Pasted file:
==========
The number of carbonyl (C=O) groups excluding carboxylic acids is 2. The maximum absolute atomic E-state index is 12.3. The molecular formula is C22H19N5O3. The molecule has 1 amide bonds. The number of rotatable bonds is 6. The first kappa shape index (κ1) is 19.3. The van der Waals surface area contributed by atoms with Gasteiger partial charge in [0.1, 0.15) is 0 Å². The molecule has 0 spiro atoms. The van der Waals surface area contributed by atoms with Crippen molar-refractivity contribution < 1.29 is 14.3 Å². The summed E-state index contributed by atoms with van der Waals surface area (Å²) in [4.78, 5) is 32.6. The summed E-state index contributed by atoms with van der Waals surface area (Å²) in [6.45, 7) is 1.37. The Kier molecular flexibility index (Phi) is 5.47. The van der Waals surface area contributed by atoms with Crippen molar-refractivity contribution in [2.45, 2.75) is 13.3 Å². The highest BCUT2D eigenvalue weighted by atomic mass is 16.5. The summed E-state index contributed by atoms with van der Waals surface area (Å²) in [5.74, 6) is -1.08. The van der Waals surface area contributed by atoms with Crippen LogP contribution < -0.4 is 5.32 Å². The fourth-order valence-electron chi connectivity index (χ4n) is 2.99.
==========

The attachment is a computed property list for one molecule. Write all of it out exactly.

The number of carbonyl (C=O) groups excluding carboxylic acids is 2. The maximum absolute atomic E-state index is 12.3. The molecular formula is C22H19N5O3. The molecule has 1 amide bonds. The number of rotatable bonds is 6. The first kappa shape index (κ1) is 19.3. The van der Waals surface area contributed by atoms with Gasteiger partial charge in [0.1, 0.15) is 0 Å². The molecule has 0 spiro atoms. The van der Waals surface area contributed by atoms with Crippen molar-refractivity contribution < 1.29 is 14.3 Å². The summed E-state index contributed by atoms with van der Waals surface area (Å²) in [4.78, 5) is 32.6. The summed E-state index contributed by atoms with van der Waals surface area (Å²) in [6.45, 7) is 1.37. The Kier molecular flexibility index (Phi) is 5.47. The van der Waals surface area contributed by atoms with Crippen molar-refractivity contribution in [2.45, 2.75) is 13.3 Å². The highest BCUT2D eigenvalue weighted by atomic mass is 16.5. The summed E-state index contributed by atoms with van der Waals surface area (Å²) in [5.74, 6) is -1.08. The van der Waals surface area contributed by atoms with Crippen LogP contribution < -0.4 is 5.32 Å². The fourth-order valence-electron chi connectivity index (χ4n) is 2.99.